“From Day 1″ continues this stylistic, albeit limited progression, for a debut album that seeks out the indulgent being in all of us.
In today’s scene there is ample space for party Rap music to thrive, an awareness Travis Porter has capitalized on over the last few years within the Southern circuit. In the process, the Decatur, Georgia trio (Ali, Quez and Strap) have built up a substantial fan base with their countless mixtapes that would fit into any dance club scenario, whatever one that comes to mind. From Day 1 continues this stylistic, albeit limited progression, for a debut album that seeks out the indulgent being in all of us.
Their formula, spearheaded by salacious dance cuts “Make It Rain” and “Ayy Ladies,” has enough bravado to make it possible for someone in the mood to gravitate toward them. “Ballin” carries similar sentiment. Over rolling layers of computerized-synth, Travis Porter freely rap about the perks that come with being successful at a young age (“I’m throwing hella ones like I’m shooting free throws”). In that regard, following up these aforementioned tracks with the swagged-out bounce of “Pop A Rubberband” or the stuntin’ heard on “Flood That Shit” seems like a straightforward decision on their end. Give the listener uncanny energy, easily-digestible hooks and a dollop of perverted charisma, and they’ll more than likely stick around for the after party.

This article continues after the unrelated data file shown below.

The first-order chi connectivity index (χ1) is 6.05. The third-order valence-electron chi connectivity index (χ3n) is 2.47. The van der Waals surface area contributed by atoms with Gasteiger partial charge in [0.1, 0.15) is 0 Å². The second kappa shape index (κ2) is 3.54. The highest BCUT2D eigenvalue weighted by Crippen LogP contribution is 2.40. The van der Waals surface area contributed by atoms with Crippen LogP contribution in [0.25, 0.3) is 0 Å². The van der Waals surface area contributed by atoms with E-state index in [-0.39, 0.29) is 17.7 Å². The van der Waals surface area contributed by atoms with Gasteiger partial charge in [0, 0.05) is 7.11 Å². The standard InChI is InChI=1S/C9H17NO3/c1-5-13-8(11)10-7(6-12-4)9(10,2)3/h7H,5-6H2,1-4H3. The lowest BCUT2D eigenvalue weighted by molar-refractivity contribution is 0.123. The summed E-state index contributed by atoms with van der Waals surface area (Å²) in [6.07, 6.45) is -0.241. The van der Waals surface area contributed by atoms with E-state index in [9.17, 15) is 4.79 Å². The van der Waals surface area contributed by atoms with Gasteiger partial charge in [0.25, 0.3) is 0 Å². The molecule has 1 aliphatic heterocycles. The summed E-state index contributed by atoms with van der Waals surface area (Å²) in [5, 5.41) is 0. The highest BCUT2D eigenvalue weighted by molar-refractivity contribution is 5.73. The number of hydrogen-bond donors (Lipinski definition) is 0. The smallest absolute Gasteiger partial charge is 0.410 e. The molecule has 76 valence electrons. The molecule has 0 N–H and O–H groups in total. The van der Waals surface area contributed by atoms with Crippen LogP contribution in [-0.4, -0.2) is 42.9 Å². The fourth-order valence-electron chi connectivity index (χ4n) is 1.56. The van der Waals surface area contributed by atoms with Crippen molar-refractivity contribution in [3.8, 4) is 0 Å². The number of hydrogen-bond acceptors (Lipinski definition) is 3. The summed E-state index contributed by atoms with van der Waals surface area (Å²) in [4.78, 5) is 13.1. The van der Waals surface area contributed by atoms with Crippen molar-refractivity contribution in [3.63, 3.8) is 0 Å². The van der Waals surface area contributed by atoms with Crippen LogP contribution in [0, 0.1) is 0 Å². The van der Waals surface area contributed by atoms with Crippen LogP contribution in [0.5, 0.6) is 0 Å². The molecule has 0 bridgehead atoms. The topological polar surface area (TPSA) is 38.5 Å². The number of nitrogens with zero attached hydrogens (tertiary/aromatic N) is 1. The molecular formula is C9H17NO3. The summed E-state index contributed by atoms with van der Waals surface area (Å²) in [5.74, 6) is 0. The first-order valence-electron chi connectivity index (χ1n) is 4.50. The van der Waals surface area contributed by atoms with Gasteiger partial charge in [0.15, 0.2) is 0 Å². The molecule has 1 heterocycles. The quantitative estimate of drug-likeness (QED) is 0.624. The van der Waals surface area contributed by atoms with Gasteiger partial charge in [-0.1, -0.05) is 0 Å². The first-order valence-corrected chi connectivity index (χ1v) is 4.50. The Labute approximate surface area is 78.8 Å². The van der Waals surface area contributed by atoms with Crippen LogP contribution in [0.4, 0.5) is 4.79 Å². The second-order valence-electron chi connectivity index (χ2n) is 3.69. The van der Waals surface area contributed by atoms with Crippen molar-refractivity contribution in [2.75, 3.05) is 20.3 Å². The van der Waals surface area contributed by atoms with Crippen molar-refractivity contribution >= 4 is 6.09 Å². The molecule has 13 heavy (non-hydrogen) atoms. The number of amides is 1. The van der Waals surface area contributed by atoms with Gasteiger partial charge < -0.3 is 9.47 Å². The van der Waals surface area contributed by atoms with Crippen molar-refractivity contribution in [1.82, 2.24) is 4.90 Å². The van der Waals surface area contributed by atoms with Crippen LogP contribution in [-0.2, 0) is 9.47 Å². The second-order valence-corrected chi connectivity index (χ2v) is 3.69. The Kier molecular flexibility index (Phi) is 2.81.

While they are most certainly slick enough to create a project that has legs under it from a commercial standpoint, it’s clear that Travis Porter unfortunately have no intentions to channel their songwriting abilities toward a worthwhile objective that goes beyond late-night theatrics with unnamed women. This one-dimensional approach makes for some suspect results. Take for instance “Ride Like That,” a track drowned in Auto-Tune and dull metaphors that tell the story of their latest bedroom encounters. “Party Time” doesn’t fare any better with its weak attempt at sounding like a Black Eyed Peas record falling on deaf ears. Lyrically, no one in Travis Porter outshines the other, and they settle somewhere between the adolescent negligence of Soulja Boy and a superior Future. And yes, to no one’s surprise, “Pussy Real Good” won’t be getting a Grammy nod anytime soon.
Though it may sound absurd, whatever disdain they acquire for their artistic choices should likewise be balanced out with an appreciation that they didn’t switch their style up for popularity concerns. From Day 1 shows that Travis Porter are not a passing fad, but a group that knows how to maneuver within the industry…even if the music lacks a fruitful purpose.